Meetings No 18
Chart a New Course to a Blue Ocean
Atti Soenarso: “In blue oceans competition has no meaning.”
Cover Story
Embracing Diversity and Inclusion
Sofia Falk: “Today businesses are eager to find solutions.”
Recharge to Thrive Again
Dr. Rajkumar Reghunathan on burnout management.
Sydney Set for Business Event Boom
82 international events are in the pipeline for 2017–2023.
Knowledge Exchange
Meetings Are a Significant Economic Driver for Whistler
Insight into the city’s venue role from Mayor Nancy Wilhelm-Morden.
Knowledge Hub
Converting to Convention
Abdulla Bin Souqat on designing Dubai as a destination.
Sports Events
Sport and the City
Barbara Martins-Nio: “Successful sports cities have a clear strategy.”
The Road Not Taken
A poem by Robert Frost.
CWT Foresees Event Growth in 2017
Safety, security and technology are expected to be major trends.
IBTM World Unveils Ultra-relevant Content for Meeting Planners
A knowledge programme shaped by attendees’ priorities.
Economic Multiplier
Driving Collaboration and Innovation Through Personality
Meet Gavin Poole, CEO of London’s new tech campus, Here East.
How Business Titans Do It
A Mastery Session by Robin Sharma.
IBTM World Announces Award Shortlist
Ten finalists will compete for Technology and Innovation prize.
Brain Check
Pleasurable Dopamine Rushes
Tomas Dalström interviews Professor Lars Olsson.
Fixed vs. Growth Mindset
Roger Kellerman: “Why limit yourself when you can keep on learning?”
the convention industry
Paris back as number one
in the city rankings for international congresses.
Africa Meetings
Africa Rising
in the ICCA statistic 2016.
business Intelligence
Saudi Arabia to launch into MICE sector
worldwide by exhibiting at IMEX in Frankfurt.
New position
Aoife Delaney
new Director of Marketing and Sales at DMC Network.
Redefining meetings
Sarawak goes tribal
to boost business.
Hotel world
Asias ultimate destination,
Signiel Seoul Hotel opens in the worlds new landmark.
Business Intelligence
Ottawa Tourism
sees large business events bookings up 220% in Canada’s 150th year.
meetings creates events, events creates meetings
Swedish Exhibition and Congress Centre
in Gothenburg speeds up plans to extend facilities.
Aviation Industry
Swedish Aviation Tax to Cost 7,500 Jobs,
Conflicts with Global Carbon Agreement.
Successful trials lead IMEX in Frankfurt
to fully-fledged roll out of Zenvoy networking service.
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Chart a New Course to a Blue Ocean

If you were to ask the younger employees in your company or organisation about the things that would make them feel most wanted, the opportunity to stay and develop together with the company would probably be top of their list. Many of us are convinced that committed employees are key for companies and organisations to succeed in the long term.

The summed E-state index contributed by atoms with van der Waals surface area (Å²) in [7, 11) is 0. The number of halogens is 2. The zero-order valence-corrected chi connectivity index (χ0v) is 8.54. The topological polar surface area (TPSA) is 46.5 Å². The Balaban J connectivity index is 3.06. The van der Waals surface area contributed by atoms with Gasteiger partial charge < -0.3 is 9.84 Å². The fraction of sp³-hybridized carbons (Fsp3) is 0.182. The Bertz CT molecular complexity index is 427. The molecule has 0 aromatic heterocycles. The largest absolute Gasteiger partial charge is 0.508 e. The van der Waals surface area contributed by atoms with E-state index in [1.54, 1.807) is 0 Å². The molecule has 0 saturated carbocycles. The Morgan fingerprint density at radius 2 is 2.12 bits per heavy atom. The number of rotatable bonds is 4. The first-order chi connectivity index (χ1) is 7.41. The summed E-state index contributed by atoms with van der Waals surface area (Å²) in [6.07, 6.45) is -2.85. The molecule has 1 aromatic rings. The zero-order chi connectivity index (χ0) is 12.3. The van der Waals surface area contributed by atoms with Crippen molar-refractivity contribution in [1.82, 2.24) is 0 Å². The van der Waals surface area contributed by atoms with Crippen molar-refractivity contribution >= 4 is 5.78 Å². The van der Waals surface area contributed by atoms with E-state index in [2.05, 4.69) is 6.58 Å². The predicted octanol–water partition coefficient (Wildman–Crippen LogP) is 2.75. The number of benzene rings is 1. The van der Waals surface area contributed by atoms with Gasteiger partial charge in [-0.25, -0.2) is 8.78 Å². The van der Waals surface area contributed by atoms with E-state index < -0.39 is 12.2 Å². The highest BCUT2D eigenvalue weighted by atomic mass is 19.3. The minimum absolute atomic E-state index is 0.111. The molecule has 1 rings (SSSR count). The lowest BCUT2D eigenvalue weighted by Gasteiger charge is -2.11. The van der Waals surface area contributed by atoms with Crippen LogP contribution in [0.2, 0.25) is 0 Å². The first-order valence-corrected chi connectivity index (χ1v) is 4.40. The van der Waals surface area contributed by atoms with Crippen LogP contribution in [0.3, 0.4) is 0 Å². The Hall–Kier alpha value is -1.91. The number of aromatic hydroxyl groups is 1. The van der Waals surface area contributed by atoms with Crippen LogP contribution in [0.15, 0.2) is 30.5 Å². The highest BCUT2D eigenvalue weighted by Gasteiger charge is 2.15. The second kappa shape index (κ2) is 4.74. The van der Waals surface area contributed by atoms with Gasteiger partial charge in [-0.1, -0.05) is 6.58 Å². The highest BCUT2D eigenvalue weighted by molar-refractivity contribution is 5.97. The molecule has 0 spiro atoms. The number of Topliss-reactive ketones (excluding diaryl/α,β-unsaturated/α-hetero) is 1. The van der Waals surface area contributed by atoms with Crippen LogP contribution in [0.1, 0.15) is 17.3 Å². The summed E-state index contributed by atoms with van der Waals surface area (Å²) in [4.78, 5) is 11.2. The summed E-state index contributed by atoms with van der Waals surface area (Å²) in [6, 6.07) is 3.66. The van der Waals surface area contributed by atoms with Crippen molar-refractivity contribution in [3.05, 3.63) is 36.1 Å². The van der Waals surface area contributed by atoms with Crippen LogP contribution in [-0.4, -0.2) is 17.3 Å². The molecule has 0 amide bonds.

A few years ago we wrote about The Blue Ocean Strategy, an international bestseller in about 30 countries that presents 15 years of research on over 150 companies. The authors, W. Cham Kim and Renée ­Mauborgne, urge companies to break free from the cut-throat competition, the red ocean, by producing their own market space, a blue ocean, where ­competition is irrelevant.

In the red waters, the industry boundaries are defined and accepted and the game rules are known by all. Here, companies try to be better than their rivals in order to grab a greater share of the market. The more actors there are, the more limited the opportunities for profit and growth. Cut-throat competition turns the red ocean blood-red. New knowledge is not used. Intellectual capital, which we have talked about in Sweden over the past 20 years, is probably not assigned any value in an annual report and in all likelihood is not even listed as a topic.

A blue ocean is an untapped market where you create a new demand and opportunities for highly profitable growth. Some blue oceans have been built outside existing industry boundaries, but most have been created based on red oceans by extending industry boundaries. In blue oceans, competition has no meaning, as the game rules have yet to be set.

The book shows strategies and methods for finding blue oceans. It explains how to identify and look beyond your business operations at what actually creates new customer value, not just how to increase customer value. The book teaches the methods using concrete, international examples. It describes analysis tools that show how companies can act systematically to produce their own blue oceans.

Like the discussion about Fixed versus Growth Mindset, it is about daring to see development paths as opportunities, rather than obstacles – understanding that new knowledge must be constantly obtained or our company/organisation will ­stagnate, stop developing and sink to the ­bottom of the dead red ocean.